Cultivating Community at the Southern Maryland Food Bank’s Garden

by Foster Dennin | May 16, 2024

The Seeds of Hope Community Garden at the Southern Maryland Food Bank got a makeover this spring with new fencing and layout that will enhance the garden’s capacity to grow fresh produce for those in need.

Thanks to a generous donation from George Bumbray, a Washington, D.C., native, new fencing expanded the size of the garden, provided new protection for the plants and allowed for a new layout that will increase the garden’s yield.

Established in 2016, the Seeds of Hope Community Garden has been an integral part of the food bank’s approach to fighting food insecurity in Southern Maryland. Over the years, the garden has produced over 3,000 pounds of fresh produce, with 573 pounds harvested last year.

Since 2019, a group of 10 Charles County master gardeners from the University of Maryland Extension program has overseen the garden. Head gardener Brent Burdick helps to coordinate the activities of the volunteers to ensure the garden thrives.

The master gardeners work to update the community garden.

“At the Southern Maryland Food Bank, our team of master gardeners and interns demonstrate home gardening techniques, conduct outreach learning opportunities to youth and other activity groups, and provide fresh produce to the food bank,” Burdick said. “We have increased harvests from the garden each year, and we all find it so rewarding to be able to help this valuable community program.”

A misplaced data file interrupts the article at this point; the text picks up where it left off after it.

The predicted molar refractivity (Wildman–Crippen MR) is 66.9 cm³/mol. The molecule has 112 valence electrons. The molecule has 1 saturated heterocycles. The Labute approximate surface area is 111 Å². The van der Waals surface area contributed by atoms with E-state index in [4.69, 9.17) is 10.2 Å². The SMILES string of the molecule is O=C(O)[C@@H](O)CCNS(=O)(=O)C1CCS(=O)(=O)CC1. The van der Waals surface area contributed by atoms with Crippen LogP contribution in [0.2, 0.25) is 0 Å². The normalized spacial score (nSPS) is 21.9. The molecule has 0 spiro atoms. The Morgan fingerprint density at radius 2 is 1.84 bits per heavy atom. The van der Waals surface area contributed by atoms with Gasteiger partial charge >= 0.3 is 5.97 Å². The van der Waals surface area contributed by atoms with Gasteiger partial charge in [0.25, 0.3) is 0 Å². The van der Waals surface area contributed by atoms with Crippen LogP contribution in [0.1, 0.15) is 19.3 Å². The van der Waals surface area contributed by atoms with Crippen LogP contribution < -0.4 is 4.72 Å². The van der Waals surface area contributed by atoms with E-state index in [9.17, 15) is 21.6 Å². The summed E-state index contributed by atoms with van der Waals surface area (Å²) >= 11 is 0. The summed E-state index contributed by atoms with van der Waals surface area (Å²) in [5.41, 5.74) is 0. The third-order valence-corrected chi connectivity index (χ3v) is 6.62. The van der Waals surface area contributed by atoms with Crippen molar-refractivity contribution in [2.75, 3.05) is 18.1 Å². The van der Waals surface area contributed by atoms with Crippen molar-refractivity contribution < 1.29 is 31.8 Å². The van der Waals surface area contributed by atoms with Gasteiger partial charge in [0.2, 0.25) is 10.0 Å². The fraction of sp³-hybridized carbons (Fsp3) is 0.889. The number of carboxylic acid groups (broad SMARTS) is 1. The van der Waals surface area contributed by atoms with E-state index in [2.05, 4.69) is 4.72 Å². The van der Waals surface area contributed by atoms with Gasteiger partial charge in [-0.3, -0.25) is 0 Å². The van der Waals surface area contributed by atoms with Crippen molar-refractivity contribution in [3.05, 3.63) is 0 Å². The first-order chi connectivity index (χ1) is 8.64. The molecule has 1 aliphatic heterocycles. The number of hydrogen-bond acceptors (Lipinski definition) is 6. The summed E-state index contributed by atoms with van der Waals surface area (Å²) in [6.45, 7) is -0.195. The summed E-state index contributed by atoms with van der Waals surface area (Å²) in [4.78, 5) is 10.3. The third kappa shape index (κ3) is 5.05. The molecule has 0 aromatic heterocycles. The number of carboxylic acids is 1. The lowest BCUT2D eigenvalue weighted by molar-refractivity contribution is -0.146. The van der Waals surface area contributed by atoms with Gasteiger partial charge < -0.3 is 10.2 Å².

The garden showcases a selection of crops, including potatoes, tomatoes, sweet potatoes, rosemary, basil, kale, tomatillo, cucumbers, okra, green beans, peppers, carrots, strawberries, cantaloupe, eggplant, mint, spring onions, spinach, squash and zucchini. The diversity of plants guarantees a plentiful yield throughout the growing season. The resulting produce is used by the food bank’s Meals & Hope Food Truck and is made available at the food bank’s pantry.

The community garden is also an educational resource for the community. Interactive sessions on gardening and healthy eating are conducted for school children, advocating for a healthy lifestyle and fostering a passion for gardening.

“The garden is a valuable tool for us,” said George Mattingly, food bank and outreach services manager. “It’s a great way to help educate people of all ages on the value of gardening and the importance of eating healthy, too.”

Community members and groups can schedule garden tours and other gardening learning activities by calling Monica Bumbray, outreach coordinator, at 301-274-0695. To learn more about volunteering at the food bank or making a donation, visit the food bank’s web page.